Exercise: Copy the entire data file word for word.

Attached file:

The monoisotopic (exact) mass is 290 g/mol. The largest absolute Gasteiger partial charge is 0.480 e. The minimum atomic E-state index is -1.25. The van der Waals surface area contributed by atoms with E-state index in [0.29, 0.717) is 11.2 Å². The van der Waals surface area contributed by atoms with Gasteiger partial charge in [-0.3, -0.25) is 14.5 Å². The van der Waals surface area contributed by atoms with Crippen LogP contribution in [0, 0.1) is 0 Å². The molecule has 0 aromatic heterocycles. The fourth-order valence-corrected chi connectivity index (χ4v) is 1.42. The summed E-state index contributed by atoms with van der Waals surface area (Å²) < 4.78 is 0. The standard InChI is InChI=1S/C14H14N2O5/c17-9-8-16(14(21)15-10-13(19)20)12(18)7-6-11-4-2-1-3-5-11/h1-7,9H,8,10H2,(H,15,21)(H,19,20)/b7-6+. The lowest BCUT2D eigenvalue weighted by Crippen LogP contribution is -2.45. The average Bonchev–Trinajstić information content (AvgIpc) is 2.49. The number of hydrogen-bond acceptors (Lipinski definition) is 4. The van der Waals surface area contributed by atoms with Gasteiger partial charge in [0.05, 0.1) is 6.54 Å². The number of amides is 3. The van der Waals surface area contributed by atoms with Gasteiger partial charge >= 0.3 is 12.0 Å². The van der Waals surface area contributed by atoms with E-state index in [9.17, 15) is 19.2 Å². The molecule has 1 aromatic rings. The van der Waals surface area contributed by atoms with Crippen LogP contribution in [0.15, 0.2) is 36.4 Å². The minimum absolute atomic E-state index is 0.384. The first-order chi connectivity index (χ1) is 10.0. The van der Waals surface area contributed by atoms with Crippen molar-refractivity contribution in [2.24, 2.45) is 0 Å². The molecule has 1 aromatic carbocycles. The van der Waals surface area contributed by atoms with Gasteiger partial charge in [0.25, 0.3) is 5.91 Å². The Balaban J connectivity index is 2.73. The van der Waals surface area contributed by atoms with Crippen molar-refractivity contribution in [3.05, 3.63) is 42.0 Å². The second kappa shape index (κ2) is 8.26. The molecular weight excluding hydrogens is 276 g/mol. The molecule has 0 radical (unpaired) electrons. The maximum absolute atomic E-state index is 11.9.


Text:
The monoisotopic (exact) mass is 290 g/mol. The largest absolute Gasteiger partial charge is 0.480 e. The minimum atomic E-state index is -1.25. The van der Waals surface area contributed by atoms with E-state index in [0.29, 0.717) is 11.2 Å². The van der Waals surface area contributed by atoms with Gasteiger partial charge in [-0.3, -0.25) is 14.5 Å². The van der Waals surface area contributed by atoms with Crippen LogP contribution in [0, 0.1) is 0 Å². The molecule has 0 aromatic heterocycles. The fourth-order valence-corrected chi connectivity index (χ4v) is 1.42. The summed E-state index contributed by atoms with van der Waals surface area (Å²) < 4.78 is 0. The standard InChI is InChI=1S/C14H14N2O5/c17-9-8-16(14(21)15-10-13(19)20)12(18)7-6-11-4-2-1-3-5-11/h1-7,9H,8,10H2,(H,15,21)(H,19,20)/b7-6+. The lowest BCUT2D eigenvalue weighted by Crippen LogP contribution is -2.45. The average Bonchev–Trinajstić information content (AvgIpc) is 2.49. The number of hydrogen-bond acceptors (Lipinski definition) is 4. The van der Waals surface area contributed by atoms with Gasteiger partial charge in [0.05, 0.1) is 6.54 Å². The number of amides is 3. The van der Waals surface area contributed by atoms with Gasteiger partial charge >= 0.3 is 12.0 Å². The van der Waals surface area contributed by atoms with E-state index in [9.17, 15) is 19.2 Å². The molecule has 1 aromatic rings. The van der Waals surface area contributed by atoms with Crippen LogP contribution in [0.15, 0.2) is 36.4 Å². The minimum absolute atomic E-state index is 0.384. The first-order chi connectivity index (χ1) is 10.0. The van der Waals surface area contributed by atoms with Crippen molar-refractivity contribution in [2.24, 2.45) is 0 Å². The molecule has 1 aromatic carbocycles. The van der Waals surface area contributed by atoms with Gasteiger partial charge in [0.25, 0.3) is 5.91 Å². The Balaban J connectivity index is 2.73. The van der Waals surface area contributed by atoms with Crippen molar-refractivity contribution in [3.05, 3.63) is 42.0 Å². The second kappa shape index (κ2) is 8.26. The molecular weight excluding hydrogens is 276 g/mol. The molecule has 0 radical (unpaired) electrons. The maximum absolute atomic E-state index is 11.9.